The project used eleven boring machines each of which were the length of two football feilds and capable of chewing though 250 feet of rock a day. On the British side six were lowered into an excavation near Dover’s Shakespeare Cliff. Three were pointed toward the channel to make the underwater portion of the tunnel and three toward the mainland to make the tunnel approaches. In France the same thing was done with five machines at an excavation near Sangatte.
The Tunnel Opens
On December 1st of 1990, the service tunnels, which proceeded in front of main tunnels so they could assess the geology, were connected in a ceremony watched by the press. It took until May 6th 1994, however, before the tunnel was official opened for business in a formal dedication involving British Queen Elizabeth II and French President François Mitterrand.
A cross section of the chunnel showing the rail tubes, service tube and interconnections.
Construction took eight years and cost $21 billion making it the most expensive constrution project in the world up to that point. The result was a tunnel 31.35 miles (50.45 km) long going underground at Folkestone in Britain and emerging again at Calais in France. At the time that it was opened it was the second longest tunnel in the world, but with longer portion of its run underwater (23 miles, 37km) than any other subway. It runs an average of 148 feet (45m), with a maximum depth of 490 feet (150m), below the English Channel. With the addition of a high-speed track from Dover to London in 2006, passengers can travel between the British and French capitals in just two-hours and fifteen minutes by train. New proposed higher-speed trains might shorten that trip to under two hours in the future.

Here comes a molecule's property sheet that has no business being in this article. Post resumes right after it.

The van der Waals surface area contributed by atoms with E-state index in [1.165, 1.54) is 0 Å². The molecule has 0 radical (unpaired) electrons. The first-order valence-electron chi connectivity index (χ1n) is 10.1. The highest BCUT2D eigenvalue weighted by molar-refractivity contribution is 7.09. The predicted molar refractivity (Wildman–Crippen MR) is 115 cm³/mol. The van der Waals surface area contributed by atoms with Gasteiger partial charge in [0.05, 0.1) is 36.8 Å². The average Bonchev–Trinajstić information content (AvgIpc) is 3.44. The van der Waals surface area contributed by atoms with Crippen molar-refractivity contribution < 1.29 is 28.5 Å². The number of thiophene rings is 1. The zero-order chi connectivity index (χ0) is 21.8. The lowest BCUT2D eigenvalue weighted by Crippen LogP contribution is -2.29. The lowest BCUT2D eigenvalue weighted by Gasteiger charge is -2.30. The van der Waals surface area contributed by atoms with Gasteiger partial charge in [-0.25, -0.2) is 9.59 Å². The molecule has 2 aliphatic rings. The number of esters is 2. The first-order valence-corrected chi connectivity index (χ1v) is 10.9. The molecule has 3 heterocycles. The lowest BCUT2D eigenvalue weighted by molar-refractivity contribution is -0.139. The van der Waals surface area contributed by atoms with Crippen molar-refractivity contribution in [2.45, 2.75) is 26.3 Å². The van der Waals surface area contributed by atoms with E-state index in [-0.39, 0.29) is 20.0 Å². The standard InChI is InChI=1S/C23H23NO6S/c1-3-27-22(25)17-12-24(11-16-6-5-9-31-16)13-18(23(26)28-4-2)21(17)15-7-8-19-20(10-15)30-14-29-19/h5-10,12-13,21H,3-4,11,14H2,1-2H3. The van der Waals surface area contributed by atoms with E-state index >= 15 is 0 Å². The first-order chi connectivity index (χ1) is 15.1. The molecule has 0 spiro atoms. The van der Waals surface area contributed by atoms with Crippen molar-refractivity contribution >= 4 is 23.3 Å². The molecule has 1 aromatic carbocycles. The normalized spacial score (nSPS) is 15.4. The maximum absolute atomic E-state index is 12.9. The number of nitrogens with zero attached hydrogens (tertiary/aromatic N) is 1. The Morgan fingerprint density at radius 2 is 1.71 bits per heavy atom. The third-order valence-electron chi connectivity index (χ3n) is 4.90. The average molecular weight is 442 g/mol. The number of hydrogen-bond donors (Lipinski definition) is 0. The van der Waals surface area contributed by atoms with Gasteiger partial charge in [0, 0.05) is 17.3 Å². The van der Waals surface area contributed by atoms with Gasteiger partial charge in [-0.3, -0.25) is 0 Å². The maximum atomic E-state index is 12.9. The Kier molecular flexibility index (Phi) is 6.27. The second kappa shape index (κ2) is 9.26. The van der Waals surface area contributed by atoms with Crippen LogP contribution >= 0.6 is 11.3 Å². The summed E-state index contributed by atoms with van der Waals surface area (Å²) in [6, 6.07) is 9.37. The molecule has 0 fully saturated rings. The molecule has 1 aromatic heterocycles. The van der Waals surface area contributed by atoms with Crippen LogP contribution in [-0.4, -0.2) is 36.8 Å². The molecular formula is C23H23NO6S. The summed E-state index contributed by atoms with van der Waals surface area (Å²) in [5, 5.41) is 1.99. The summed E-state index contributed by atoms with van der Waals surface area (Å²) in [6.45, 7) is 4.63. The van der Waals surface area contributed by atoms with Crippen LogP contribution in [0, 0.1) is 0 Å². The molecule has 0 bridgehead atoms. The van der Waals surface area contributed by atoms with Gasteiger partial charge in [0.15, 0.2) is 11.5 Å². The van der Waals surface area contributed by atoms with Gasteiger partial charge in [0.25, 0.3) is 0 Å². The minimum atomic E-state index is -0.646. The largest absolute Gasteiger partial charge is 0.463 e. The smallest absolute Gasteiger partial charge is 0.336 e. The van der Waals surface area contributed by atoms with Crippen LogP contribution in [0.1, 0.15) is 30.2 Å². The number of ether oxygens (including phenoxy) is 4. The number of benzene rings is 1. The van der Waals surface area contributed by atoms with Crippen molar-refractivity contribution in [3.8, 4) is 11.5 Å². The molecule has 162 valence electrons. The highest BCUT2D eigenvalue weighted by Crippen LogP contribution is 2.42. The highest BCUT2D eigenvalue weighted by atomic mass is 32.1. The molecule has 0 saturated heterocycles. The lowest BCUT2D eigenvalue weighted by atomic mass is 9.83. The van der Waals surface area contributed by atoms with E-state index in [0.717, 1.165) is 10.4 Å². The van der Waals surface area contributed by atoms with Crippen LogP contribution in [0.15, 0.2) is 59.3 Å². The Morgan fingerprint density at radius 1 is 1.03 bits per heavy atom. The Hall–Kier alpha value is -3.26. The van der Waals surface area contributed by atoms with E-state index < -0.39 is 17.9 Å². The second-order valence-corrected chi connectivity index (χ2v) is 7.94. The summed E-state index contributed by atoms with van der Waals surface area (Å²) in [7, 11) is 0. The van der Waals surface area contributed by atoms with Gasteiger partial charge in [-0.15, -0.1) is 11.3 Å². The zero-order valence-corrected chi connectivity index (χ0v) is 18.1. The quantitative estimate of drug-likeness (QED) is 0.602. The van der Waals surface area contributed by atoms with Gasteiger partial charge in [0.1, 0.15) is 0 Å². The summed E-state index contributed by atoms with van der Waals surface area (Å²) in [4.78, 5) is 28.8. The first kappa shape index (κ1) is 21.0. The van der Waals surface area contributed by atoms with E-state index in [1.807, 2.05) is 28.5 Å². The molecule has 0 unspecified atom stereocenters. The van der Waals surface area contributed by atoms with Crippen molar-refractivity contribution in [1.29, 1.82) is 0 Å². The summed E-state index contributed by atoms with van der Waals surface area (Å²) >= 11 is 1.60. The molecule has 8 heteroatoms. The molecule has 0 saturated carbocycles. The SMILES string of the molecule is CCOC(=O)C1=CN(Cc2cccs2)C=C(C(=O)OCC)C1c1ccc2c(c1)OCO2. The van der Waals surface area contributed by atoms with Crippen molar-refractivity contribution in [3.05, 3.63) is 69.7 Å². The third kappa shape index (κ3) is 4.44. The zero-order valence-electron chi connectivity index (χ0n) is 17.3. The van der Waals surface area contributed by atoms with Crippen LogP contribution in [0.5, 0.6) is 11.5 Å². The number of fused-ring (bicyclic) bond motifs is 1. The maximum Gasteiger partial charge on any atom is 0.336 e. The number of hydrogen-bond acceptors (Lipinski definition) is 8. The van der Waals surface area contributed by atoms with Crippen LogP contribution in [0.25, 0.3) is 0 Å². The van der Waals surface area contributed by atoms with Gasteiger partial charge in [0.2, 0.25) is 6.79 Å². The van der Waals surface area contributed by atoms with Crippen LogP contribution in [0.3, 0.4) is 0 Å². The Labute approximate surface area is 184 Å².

All the trains that run through the tunnel are electric powered helping to eliminate the problem of having fumes underground. However there are several diesel locomotives available for service and emergency work should the power fail. The tunnel has experienced two fires large enough to close down at least one of the two tubes for an extended length of time. Nobody was killed in either incident, however.
Entering the Channel Tunnel on the French side.
The service tube that runs down between the rail tunnels not only allows work men and equipment to move through the tunnel without blocking the trains, but is connected to the rail tunnels at regular intervals to provide a way for the air pressure in front of an oncoming train to be relieved. About halfway through the tunnel all three passages come together at a “canyon.” At that location switches allow the trains to move from one tube to another, giving the operators greater flexibility should a section of a rail tunnels be shut down.
The Channel tunnel was one of the largest construction projects of the 20th century and remains a marvel of engineering even today. It was selected by American Society of Civil Engineers as one of the Seven Wonders of the Modern World in 1996.